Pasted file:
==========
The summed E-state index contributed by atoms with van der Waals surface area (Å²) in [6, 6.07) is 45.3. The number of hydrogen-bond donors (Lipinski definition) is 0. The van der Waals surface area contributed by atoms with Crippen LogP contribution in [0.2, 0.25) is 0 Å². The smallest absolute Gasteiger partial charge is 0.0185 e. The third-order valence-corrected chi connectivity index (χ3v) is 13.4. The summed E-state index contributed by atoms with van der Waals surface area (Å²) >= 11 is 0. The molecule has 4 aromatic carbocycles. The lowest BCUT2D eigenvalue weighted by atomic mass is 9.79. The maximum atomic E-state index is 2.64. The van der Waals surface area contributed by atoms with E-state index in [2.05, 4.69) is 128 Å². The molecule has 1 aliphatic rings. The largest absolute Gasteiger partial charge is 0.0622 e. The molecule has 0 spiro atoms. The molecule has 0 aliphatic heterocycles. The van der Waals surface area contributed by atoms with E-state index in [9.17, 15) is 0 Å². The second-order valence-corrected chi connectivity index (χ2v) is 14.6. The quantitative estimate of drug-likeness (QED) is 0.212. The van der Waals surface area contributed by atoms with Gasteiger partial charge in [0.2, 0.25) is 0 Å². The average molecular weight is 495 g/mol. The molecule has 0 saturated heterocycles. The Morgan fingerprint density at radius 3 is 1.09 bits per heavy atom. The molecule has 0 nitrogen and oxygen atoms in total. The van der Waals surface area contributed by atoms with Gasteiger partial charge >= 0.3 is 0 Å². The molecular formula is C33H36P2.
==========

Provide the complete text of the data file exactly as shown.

The summed E-state index contributed by atoms with van der Waals surface area (Å²) in [6, 6.07) is 45.3. The number of hydrogen-bond donors (Lipinski definition) is 0. The van der Waals surface area contributed by atoms with Crippen LogP contribution in [0.2, 0.25) is 0 Å². The smallest absolute Gasteiger partial charge is 0.0185 e. The third-order valence-corrected chi connectivity index (χ3v) is 13.4. The summed E-state index contributed by atoms with van der Waals surface area (Å²) >= 11 is 0. The molecule has 4 aromatic carbocycles. The lowest BCUT2D eigenvalue weighted by atomic mass is 9.79. The maximum atomic E-state index is 2.64. The van der Waals surface area contributed by atoms with E-state index in [2.05, 4.69) is 128 Å². The molecule has 1 aliphatic rings. The largest absolute Gasteiger partial charge is 0.0622 e. The molecule has 0 spiro atoms. The molecule has 0 aliphatic heterocycles. The van der Waals surface area contributed by atoms with E-state index in [9.17, 15) is 0 Å². The second-order valence-corrected chi connectivity index (χ2v) is 14.6. The quantitative estimate of drug-likeness (QED) is 0.212. The van der Waals surface area contributed by atoms with Gasteiger partial charge in [0.2, 0.25) is 0 Å². The average molecular weight is 495 g/mol. The molecule has 0 saturated heterocycles. The Morgan fingerprint density at radius 3 is 1.09 bits per heavy atom. The molecule has 0 nitrogen and oxygen atoms in total. The van der Waals surface area contributed by atoms with Gasteiger partial charge >= 0.3 is 0 Å². The molecular formula is C33H36P2.